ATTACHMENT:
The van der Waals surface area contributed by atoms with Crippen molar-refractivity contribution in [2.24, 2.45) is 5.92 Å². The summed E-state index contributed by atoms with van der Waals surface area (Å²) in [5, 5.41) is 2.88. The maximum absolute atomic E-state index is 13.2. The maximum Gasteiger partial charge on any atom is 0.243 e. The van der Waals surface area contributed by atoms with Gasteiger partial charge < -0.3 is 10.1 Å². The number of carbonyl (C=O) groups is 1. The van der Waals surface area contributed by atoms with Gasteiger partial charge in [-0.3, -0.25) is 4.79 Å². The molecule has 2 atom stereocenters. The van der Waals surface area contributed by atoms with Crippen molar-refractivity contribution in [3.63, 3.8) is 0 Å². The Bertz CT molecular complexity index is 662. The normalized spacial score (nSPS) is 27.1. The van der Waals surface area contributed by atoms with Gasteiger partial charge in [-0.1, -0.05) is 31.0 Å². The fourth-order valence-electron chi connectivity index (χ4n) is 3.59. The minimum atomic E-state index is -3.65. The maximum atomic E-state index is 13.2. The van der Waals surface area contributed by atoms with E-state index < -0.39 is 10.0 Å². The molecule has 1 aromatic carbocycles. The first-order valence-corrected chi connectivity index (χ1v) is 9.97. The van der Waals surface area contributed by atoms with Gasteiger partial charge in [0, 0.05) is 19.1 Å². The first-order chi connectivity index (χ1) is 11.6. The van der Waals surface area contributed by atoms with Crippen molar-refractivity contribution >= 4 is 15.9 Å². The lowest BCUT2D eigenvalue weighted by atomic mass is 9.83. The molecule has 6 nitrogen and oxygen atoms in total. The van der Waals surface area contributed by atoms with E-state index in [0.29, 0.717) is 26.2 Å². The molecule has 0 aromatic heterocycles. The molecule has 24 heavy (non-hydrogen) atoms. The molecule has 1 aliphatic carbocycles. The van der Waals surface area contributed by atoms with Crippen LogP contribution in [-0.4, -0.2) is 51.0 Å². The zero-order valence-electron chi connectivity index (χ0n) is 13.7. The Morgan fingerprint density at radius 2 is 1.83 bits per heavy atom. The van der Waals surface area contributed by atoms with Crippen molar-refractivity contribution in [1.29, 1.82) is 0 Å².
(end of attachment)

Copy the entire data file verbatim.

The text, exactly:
The van der Waals surface area contributed by atoms with Crippen molar-refractivity contribution in [2.24, 2.45) is 5.92 Å². The summed E-state index contributed by atoms with van der Waals surface area (Å²) in [5, 5.41) is 2.88. The maximum absolute atomic E-state index is 13.2. The maximum Gasteiger partial charge on any atom is 0.243 e. The van der Waals surface area contributed by atoms with Gasteiger partial charge < -0.3 is 10.1 Å². The number of carbonyl (C=O) groups is 1. The van der Waals surface area contributed by atoms with Gasteiger partial charge in [-0.3, -0.25) is 4.79 Å². The molecule has 2 atom stereocenters. The van der Waals surface area contributed by atoms with Crippen molar-refractivity contribution in [3.63, 3.8) is 0 Å². The Bertz CT molecular complexity index is 662. The normalized spacial score (nSPS) is 27.1. The van der Waals surface area contributed by atoms with Gasteiger partial charge in [-0.1, -0.05) is 31.0 Å². The fourth-order valence-electron chi connectivity index (χ4n) is 3.59. The minimum atomic E-state index is -3.65. The maximum atomic E-state index is 13.2. The van der Waals surface area contributed by atoms with E-state index < -0.39 is 10.0 Å². The molecule has 1 aromatic carbocycles. The first-order valence-corrected chi connectivity index (χ1v) is 9.97. The van der Waals surface area contributed by atoms with Gasteiger partial charge in [0, 0.05) is 19.1 Å². The first-order chi connectivity index (χ1) is 11.6. The van der Waals surface area contributed by atoms with Crippen molar-refractivity contribution >= 4 is 15.9 Å². The lowest BCUT2D eigenvalue weighted by atomic mass is 9.83. The molecule has 6 nitrogen and oxygen atoms in total. The van der Waals surface area contributed by atoms with E-state index in [0.29, 0.717) is 26.2 Å². The molecule has 0 aromatic heterocycles. The molecule has 24 heavy (non-hydrogen) atoms. The molecule has 1 aliphatic carbocycles. The van der Waals surface area contributed by atoms with Crippen LogP contribution in [-0.4, -0.2) is 51.0 Å². The zero-order valence-electron chi connectivity index (χ0n) is 13.7. The Morgan fingerprint density at radius 2 is 1.83 bits per heavy atom. The van der Waals surface area contributed by atoms with Crippen molar-refractivity contribution in [1.29, 1.82) is 0 Å².